Mastering Type Assertion in TypeScript

Updated: January 8, 2024 By: Guest Contributor Post a comment


TypeScript’s type system is both powerful and complex, allowing developers to write safer and more predictable code. One particular feature of this type system is type assertion, which tells the compiler to consider an entity as a different type than the one it has inferred.

Getting Started with Type Assertions

To begin using type assertion, it’s important to recognize its syntax and basic usage. In TypeScript, you can assert a type using the angle-bracket syntax or the as keyword.


let someValue: any = 'This is a string';
let strLength: number = (someValue).length;
// or using 'as' syntax
let strLengthAs: number = (someValue as string).length;

Note that type assertion does not perform any special checking or restructuring of data. It has no runtime impact; it’s purely a compile-time construct.

Type Assertions with Objects

Assertions are significantly more useful when dealing with objects or complex types.

interface Person {
    name: string;
    age?: number;

let person = {} as Person; = 'Alice';
// person.age = 'unknown'; // Error: Type 'string' is not assignable to type 'number'.

This indicates to the TypeScript compiler what the shape of person is supposed to be, enforcing the correct property types.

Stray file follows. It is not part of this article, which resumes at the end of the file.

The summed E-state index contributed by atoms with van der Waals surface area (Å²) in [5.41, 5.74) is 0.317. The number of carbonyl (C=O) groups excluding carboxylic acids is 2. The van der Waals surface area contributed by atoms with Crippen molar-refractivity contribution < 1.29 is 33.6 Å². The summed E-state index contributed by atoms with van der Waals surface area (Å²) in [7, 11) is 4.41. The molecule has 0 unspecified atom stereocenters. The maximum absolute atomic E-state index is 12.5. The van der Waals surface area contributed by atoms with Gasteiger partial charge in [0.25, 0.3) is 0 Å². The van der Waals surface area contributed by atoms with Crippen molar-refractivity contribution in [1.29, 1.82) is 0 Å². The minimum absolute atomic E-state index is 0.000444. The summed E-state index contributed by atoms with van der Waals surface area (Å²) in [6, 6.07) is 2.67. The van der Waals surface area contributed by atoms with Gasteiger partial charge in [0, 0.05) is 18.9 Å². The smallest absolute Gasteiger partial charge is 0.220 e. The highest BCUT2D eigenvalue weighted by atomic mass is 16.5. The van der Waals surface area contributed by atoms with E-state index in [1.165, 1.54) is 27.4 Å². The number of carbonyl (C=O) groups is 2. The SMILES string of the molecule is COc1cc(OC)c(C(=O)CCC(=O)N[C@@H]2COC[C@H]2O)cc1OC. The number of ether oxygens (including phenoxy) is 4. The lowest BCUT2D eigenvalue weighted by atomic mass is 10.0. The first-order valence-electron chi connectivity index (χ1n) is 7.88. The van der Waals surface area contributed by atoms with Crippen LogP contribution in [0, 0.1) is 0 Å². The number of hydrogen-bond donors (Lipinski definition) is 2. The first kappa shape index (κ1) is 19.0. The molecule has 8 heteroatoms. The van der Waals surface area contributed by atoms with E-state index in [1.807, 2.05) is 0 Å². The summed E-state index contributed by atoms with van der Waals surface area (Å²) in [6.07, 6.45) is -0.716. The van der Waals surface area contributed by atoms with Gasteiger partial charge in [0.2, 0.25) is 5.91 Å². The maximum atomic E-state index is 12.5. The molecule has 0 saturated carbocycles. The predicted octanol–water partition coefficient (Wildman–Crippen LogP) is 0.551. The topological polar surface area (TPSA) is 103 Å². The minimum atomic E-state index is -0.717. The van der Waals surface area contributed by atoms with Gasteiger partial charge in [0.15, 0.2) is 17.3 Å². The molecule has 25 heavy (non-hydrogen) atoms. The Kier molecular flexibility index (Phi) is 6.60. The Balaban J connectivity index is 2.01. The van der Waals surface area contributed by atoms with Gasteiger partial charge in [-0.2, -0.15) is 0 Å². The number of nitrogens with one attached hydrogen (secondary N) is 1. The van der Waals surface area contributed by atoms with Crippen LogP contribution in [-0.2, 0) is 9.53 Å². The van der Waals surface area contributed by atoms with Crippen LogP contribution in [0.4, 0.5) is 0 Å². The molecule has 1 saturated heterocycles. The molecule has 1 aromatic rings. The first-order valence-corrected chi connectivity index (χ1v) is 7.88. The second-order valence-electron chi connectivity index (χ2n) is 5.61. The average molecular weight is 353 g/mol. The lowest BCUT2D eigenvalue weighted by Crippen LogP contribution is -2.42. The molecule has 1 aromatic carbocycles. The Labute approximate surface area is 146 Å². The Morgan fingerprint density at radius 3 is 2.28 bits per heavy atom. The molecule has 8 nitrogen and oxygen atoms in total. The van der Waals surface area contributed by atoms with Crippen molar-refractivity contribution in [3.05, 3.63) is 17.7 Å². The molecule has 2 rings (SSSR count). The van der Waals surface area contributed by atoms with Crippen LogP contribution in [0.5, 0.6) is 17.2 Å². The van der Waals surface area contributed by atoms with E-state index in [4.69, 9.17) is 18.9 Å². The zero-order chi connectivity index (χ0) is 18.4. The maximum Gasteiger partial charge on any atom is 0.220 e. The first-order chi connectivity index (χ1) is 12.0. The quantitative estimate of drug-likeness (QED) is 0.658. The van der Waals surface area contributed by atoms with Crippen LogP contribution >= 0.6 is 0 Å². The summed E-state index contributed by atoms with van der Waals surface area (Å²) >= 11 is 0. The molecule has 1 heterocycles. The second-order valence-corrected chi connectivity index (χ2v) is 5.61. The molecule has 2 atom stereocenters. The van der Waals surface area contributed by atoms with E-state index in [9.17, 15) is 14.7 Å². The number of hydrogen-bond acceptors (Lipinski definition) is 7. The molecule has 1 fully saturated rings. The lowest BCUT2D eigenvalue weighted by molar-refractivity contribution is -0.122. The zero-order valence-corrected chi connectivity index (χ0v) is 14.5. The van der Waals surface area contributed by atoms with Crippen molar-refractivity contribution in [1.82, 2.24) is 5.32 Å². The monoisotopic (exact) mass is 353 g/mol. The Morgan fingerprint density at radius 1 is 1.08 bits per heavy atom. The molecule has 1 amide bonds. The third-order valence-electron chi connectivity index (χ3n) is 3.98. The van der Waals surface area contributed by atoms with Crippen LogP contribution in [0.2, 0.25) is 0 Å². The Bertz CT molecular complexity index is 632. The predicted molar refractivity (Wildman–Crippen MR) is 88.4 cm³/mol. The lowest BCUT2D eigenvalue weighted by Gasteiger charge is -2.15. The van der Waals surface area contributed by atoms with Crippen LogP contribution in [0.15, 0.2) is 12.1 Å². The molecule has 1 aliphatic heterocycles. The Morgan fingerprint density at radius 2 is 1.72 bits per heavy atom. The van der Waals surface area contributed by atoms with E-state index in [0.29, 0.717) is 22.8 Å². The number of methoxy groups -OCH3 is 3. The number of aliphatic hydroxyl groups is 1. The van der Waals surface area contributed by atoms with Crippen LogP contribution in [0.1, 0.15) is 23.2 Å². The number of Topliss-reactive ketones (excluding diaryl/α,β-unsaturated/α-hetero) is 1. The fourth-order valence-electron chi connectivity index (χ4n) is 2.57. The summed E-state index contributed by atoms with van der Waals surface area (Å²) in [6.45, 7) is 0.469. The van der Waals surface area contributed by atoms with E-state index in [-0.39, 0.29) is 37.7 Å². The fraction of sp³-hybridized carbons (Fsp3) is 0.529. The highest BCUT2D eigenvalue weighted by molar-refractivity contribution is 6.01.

Advanced Type Assertions

Moving to more complex scenarios, type assertions can be used to work with union types and type guards.

function getSmallPet(): Fish | Bird {
    // ...

let pet = getSmallPet();
if ((pet as Fish).swim) {
    (pet as Fish).swim();
} else if ((pet as Bird).fly) {
    (pet as Bird).fly();

Type assertions can also be chained in complex control flow situations to narrow down the type as you refine your logic.

Assertion vs Casting

It’s crucial to note that type assertion is not the same thing as casting in languages like Java or C#. Casting often implies some level of data transformation, while assertion is purely a compile-time signal to the TypeScript’s type checker. There’s no runtime check or conversion that happens when you use a type assertion in TypeScript.

Code Example:

let value: any = '123';
// Casting: Runtime conversion from string to number in JavaScript
// parseInt will be run on the 'value' at runtime
let numberValue1: number = parseInt(value);
// Assertion: Compile-time reassurance to TypeScript about the type
// No change happens at runtime here
let numberValue2: number = value as number;

Type Assertion Best Practices

Type assertions should be used judiciously. Overusing them can lead to a false sense of security and potentially undermine the benefits of TypeScript’s type system.


// Prefer
let someValue: any = 'This is a string';
let strLength: number = someValue.length;
// Over
let forcedStrLength: number = (someValue).length;

It’s also a good practice to perform appropriate checks before asserting types to avoid runtime errors.


TypeScript’s type assertion can be a powerful tool for developers, allowing you to provide more information to the compiler for effective type checking. Remember to use it wisely, in conjunction with type guards and proper programming patterns to exploit the full capabilities of TypeScript’s type system without losing the safety it provides.